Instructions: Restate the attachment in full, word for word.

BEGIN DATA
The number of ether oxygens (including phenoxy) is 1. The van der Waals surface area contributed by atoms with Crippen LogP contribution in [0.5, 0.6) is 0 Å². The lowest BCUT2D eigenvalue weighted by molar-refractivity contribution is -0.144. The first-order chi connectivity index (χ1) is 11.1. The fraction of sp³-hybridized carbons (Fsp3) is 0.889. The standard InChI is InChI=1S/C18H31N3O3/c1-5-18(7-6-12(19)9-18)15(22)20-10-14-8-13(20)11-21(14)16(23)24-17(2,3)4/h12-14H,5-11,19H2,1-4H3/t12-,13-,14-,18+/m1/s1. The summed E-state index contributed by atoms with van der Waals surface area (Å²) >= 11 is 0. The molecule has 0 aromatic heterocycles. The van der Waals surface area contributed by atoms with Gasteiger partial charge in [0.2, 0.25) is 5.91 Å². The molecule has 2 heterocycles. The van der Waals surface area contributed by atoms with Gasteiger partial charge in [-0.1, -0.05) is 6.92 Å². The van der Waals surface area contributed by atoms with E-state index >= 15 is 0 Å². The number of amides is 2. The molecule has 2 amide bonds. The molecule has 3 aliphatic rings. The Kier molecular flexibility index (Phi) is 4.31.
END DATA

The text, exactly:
The number of ether oxygens (including phenoxy) is 1. The van der Waals surface area contributed by atoms with Crippen LogP contribution in [0.5, 0.6) is 0 Å². The lowest BCUT2D eigenvalue weighted by molar-refractivity contribution is -0.144. The first-order chi connectivity index (χ1) is 11.1. The fraction of sp³-hybridized carbons (Fsp3) is 0.889. The standard InChI is InChI=1S/C18H31N3O3/c1-5-18(7-6-12(19)9-18)15(22)20-10-14-8-13(20)11-21(14)16(23)24-17(2,3)4/h12-14H,5-11,19H2,1-4H3/t12-,13-,14-,18+/m1/s1. The summed E-state index contributed by atoms with van der Waals surface area (Å²) >= 11 is 0. The molecule has 0 aromatic heterocycles. The van der Waals surface area contributed by atoms with Gasteiger partial charge in [0.2, 0.25) is 5.91 Å². The molecule has 2 heterocycles. The van der Waals surface area contributed by atoms with Gasteiger partial charge in [-0.1, -0.05) is 6.92 Å². The van der Waals surface area contributed by atoms with E-state index >= 15 is 0 Å². The number of amides is 2. The molecule has 2 amide bonds. The molecule has 3 aliphatic rings. The Kier molecular flexibility index (Phi) is 4.31.